Wasike Muwanguzi reveals a life of braving contradictions

Book Reviews
Wasike Muwanguzi reveals a life of braving contradictions
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BOOKS | Have you ever watched a classic Hollywood movie packed with suspense and irony that kept you glued onto the screen from the beginning to the end?

In many ways than one Irene Wasike Muwanguzi’s “A Life of Braving Contradictions” autobiography has a hallmark of a classic Hollywood movie. Every chapter of the book is packed with every known literary feature, from suspense, allegory, irony, imagery to metaphors.

Although the book is similar to a Hollywood movie there is a big difference between the two. While Hollywood movies are fiction, Wasike Muwanguzi’s book is not. It is about her real life experience.

The book begins with an event in New York where she basks in the glory of a first world audience. She wished her mother who nurtured her in the rural life of Manafwa District was there to witness that glorious moment when she addressed and rubbed shoulders with the big names not only in America but also Uganda’s Vice-President Dr Speciosa Wandira Kazibwe, who attended the event.

The author’s narrative of her school and university days raises no eyebrows. Neither does her aggressive character which enables her to find job after job in a country where university women graduates are vending foodstuffs in markets while the men are boda boda riders.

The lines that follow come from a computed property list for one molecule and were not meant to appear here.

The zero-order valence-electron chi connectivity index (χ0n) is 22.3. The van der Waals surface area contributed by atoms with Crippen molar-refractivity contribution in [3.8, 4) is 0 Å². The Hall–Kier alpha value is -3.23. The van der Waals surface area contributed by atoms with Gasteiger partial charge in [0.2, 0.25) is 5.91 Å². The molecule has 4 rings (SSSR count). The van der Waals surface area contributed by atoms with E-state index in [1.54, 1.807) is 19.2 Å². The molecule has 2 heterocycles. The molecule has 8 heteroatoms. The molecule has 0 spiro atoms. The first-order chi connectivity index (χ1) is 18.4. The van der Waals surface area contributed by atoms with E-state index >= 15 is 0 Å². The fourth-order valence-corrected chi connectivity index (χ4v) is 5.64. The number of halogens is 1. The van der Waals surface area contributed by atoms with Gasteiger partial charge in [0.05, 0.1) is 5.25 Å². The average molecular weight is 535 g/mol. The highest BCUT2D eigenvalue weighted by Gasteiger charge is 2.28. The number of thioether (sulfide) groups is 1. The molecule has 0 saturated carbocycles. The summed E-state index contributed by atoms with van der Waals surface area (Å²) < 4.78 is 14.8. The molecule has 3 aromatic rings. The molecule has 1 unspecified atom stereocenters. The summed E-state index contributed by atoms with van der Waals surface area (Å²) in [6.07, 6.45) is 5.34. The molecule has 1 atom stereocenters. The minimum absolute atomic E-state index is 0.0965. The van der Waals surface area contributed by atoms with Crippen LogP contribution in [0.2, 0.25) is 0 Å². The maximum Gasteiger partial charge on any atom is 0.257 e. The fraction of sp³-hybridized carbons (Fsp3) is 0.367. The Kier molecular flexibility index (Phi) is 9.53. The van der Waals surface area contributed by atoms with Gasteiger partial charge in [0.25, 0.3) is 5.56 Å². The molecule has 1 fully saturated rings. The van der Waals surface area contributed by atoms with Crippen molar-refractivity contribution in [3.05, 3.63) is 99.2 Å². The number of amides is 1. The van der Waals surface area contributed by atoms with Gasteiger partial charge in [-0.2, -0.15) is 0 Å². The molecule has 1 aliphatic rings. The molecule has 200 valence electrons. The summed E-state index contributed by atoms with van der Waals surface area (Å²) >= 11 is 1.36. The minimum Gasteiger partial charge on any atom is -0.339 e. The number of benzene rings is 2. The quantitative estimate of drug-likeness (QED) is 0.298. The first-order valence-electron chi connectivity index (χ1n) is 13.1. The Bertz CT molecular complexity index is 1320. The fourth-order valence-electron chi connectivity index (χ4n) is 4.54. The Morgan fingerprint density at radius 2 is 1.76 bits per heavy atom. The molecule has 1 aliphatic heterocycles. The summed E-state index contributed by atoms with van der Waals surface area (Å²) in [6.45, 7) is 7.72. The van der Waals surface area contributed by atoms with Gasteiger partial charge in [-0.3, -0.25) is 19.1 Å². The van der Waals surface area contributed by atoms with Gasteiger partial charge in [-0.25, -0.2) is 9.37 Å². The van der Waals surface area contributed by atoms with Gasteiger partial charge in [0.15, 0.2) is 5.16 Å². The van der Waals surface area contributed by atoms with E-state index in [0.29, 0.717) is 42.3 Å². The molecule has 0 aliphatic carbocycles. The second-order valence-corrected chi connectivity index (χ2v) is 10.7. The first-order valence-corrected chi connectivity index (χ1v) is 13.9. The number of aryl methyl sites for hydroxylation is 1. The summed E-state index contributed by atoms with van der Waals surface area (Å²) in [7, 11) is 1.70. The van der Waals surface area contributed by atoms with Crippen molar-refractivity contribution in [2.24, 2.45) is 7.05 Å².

Her catching the eyes of a medical student who later marries her also looks normal. After all she is an endowed woman and Paul Muwanguzi must have counted himself among the luckiest to have caught the eye of a partner with all the qualities of an ideal spouse – beautiful by every known standard, educated, God-fearing, hardworking and adventurous.

It is hard to find such a woman in today’s Ugandan society driven by corrupted ways of life dominated by consumerism, sedentary lifestyle and the worship of life of opulence and ostentation.

As the reader gets prepared to read about the couple’s arrival to the gates of happiness he or she is catapulted into reading chapter after chapter of the author’s narrative of pain and torment.

The first test was their failure to get a child three years after marriage without any known reason. Although Wasike Muwanguzi was strong in her faith in God, there is no doubt that the prospect of a childless marriage was haunting her and her husband.

But like everything else in her eventful life, a miracle happens when she conceives and delivers triplets. But as they celebrate God’s boundless magnanimity, a litany of trials and tribulations set in beginning with her husband getting afflicted by a rare cancer usually a problem for 90-year-olds.

The diagnosis left doctors in Mulago Hospital, the national referral medical facility in awe and scrambling for an explanation.

Her husband, Paul, undergoes a costly bone marrow transplant in India, a process that usually ends with a few survivors, after a torturous search for funds. Although the process was successful, it leaves her husband in a dire medical condition.